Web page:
The Kubyz in Bashkortostan

    Bashkirian Jaw Harp Pistol by Robert ZagretdinovBashkirian Jaw Harp Pistol by Robert Zagretdinov

    In Bashkortostan, the jaw harp together with the flute Kuraj (or Quray) belong to the traditional musical instruments of the country. There are Kubyz classes at music schools, and there are regular contests which are entered by hundreds of Kubyz players. After the Kubyz had been close on passing out of mind in the Soviet Union and only been played by a very few musicians, the instrument has gained again a pretty good reputation within the Bashkir society by now. Today the Kubyz is predominantly played on stage, but in the past this jaw harp used to be an instrument used by Shamans during ceremonies. Mindigafur Zainetdinov is one of the nationwide most known specialists.

     

    The Vargan in the Altai Mountains

    Vargan Mouth Harps from the Russian AltaiIn the Altai Mountains the legend of the bear jaw harp is known. It tells the story of a hunter who, while hunting, observes a bear plucking the splint of a larch which was split by a lightning. The wood of the larch was dry, and the corpus of the tree had a good resonance. The hunter enjoyed the sound which was produced by the bear with the split wood. He did not just let the bear live, he even made a mouth harp for himself. Since then mouth harps are made in the Altai.

    Playing the mouth harp has a long tradition among many Turkic peoples of Central Asia and therefore in the Altai Mountains as well. Just as in Sakha/Yakutia the jaw harp is an instrument for women. They are said to have played the mouth harp when milking for example, for the cow to produce more milk. One can recognize the spatial proximity of Sakha and the Altai (and also Tuva) when hearing and seeing the jaw harp being played. While the player moves only the forefinger to pluck the jaw harp in older Altai style, the whole hand circles dance-like when playing in the classic style. Similar to the technique in Sakha and Tuva, the musicians combine the sound of the mouth harp with vocal sounds.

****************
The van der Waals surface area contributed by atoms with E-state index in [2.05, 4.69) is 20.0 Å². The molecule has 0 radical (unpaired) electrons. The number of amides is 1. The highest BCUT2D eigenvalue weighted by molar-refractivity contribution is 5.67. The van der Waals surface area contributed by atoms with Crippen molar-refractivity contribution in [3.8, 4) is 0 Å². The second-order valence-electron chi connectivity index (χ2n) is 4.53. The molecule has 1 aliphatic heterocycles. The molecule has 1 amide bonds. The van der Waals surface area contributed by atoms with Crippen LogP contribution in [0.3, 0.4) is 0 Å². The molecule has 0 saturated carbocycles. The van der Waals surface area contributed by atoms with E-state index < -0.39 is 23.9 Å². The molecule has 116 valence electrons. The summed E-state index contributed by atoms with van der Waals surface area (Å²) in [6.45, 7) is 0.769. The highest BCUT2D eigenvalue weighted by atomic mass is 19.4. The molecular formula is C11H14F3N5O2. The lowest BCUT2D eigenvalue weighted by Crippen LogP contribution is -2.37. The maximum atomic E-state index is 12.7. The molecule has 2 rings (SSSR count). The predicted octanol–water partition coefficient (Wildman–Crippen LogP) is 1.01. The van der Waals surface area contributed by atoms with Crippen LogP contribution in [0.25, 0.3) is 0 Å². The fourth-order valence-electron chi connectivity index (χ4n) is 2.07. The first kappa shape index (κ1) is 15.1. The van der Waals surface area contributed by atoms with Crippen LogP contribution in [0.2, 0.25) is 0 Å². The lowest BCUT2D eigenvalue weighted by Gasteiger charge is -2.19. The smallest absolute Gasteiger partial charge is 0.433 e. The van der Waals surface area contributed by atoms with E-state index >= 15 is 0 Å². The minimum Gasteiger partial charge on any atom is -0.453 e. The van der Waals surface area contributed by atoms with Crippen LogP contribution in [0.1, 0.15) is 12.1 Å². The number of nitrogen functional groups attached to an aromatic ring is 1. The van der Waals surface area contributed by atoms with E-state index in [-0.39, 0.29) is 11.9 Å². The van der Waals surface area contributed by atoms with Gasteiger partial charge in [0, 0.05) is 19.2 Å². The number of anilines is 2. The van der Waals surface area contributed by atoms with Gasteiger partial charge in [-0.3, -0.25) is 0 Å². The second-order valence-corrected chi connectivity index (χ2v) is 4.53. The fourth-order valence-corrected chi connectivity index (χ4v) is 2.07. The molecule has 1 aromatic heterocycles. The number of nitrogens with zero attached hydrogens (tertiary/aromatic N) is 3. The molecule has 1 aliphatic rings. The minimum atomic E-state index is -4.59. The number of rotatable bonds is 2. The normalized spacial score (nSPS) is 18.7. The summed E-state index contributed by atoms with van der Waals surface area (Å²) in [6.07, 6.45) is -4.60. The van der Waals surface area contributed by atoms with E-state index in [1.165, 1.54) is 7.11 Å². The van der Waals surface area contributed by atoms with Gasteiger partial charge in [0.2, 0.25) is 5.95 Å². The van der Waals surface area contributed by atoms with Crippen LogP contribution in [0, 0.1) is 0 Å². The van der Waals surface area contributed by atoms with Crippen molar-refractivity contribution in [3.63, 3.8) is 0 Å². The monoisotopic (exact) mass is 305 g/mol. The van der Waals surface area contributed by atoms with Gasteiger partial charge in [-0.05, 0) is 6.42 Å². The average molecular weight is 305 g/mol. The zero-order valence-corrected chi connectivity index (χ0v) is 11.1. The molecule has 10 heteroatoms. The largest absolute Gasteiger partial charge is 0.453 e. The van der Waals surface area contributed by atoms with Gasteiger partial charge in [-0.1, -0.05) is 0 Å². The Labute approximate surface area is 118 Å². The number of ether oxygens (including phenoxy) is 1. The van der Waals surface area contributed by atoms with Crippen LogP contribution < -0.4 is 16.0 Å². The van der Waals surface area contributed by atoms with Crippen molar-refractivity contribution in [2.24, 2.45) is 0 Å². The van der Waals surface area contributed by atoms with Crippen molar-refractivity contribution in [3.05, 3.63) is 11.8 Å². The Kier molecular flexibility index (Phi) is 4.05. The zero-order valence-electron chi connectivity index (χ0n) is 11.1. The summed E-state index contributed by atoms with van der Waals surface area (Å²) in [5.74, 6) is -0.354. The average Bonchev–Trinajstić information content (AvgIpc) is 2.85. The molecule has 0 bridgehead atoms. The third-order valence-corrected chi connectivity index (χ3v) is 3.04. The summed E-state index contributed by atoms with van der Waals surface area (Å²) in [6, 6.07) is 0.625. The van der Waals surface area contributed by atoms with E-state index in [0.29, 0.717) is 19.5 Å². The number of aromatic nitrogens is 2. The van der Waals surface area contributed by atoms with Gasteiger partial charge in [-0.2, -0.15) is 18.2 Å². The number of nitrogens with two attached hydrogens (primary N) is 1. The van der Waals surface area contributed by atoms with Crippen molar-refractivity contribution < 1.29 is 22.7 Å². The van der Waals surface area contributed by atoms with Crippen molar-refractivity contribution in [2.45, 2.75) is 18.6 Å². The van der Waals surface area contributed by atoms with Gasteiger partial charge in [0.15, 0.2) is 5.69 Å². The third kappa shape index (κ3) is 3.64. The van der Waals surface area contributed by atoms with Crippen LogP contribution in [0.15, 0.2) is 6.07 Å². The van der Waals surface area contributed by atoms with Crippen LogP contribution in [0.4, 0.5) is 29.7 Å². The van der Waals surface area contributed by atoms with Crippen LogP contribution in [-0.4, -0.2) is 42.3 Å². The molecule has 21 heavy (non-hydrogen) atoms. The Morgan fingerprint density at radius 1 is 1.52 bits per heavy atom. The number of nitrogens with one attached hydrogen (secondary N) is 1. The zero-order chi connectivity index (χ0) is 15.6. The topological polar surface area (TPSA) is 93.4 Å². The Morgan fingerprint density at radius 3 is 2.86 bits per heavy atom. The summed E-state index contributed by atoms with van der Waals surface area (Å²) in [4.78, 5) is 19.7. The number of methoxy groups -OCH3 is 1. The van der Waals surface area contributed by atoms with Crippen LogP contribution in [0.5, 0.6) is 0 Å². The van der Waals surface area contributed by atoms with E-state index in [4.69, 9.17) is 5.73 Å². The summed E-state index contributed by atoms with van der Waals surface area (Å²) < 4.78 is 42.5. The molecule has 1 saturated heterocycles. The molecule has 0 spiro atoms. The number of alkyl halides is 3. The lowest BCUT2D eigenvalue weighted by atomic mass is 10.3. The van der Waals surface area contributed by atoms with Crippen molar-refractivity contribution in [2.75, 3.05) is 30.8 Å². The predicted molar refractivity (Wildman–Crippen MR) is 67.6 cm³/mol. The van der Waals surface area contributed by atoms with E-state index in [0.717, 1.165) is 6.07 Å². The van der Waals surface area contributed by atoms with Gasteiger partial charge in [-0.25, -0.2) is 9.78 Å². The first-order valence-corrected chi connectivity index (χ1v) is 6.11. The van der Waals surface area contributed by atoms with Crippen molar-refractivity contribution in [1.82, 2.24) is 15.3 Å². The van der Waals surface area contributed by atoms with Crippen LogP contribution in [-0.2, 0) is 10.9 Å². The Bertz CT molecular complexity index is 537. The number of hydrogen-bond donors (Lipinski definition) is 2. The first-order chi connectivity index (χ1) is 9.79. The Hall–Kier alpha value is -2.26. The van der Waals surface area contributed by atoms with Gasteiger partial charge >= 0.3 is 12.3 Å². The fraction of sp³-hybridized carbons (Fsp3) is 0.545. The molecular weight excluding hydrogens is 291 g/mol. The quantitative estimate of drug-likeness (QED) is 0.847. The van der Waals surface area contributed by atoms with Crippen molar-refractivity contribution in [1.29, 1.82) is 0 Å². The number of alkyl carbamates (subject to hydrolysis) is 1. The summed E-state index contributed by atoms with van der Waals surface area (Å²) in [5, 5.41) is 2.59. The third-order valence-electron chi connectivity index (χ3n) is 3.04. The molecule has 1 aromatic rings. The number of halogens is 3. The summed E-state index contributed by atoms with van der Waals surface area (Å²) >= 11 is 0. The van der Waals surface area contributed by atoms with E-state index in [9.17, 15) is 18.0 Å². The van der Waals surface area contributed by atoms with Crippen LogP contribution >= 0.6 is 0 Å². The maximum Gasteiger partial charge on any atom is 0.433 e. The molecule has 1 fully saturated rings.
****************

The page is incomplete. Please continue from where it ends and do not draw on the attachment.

The Khomus in Sakha/Yakutia

    Khomus Mouth Harps from Yakutia at DAN MOIThe jaw harp music from Sakha/Yakutia is an important reference for musicians from all over the world today. The downright magical sounds of the Yakutian jaw harp music combine a precise playing technique with elaborate movements and the imitation of natural sounds such as the neigh of horses or the bickering rain drops. The specialty in Sakha is that the voice is purposely applied during the mouth harp playing. The Yakuts master this technique to perfection.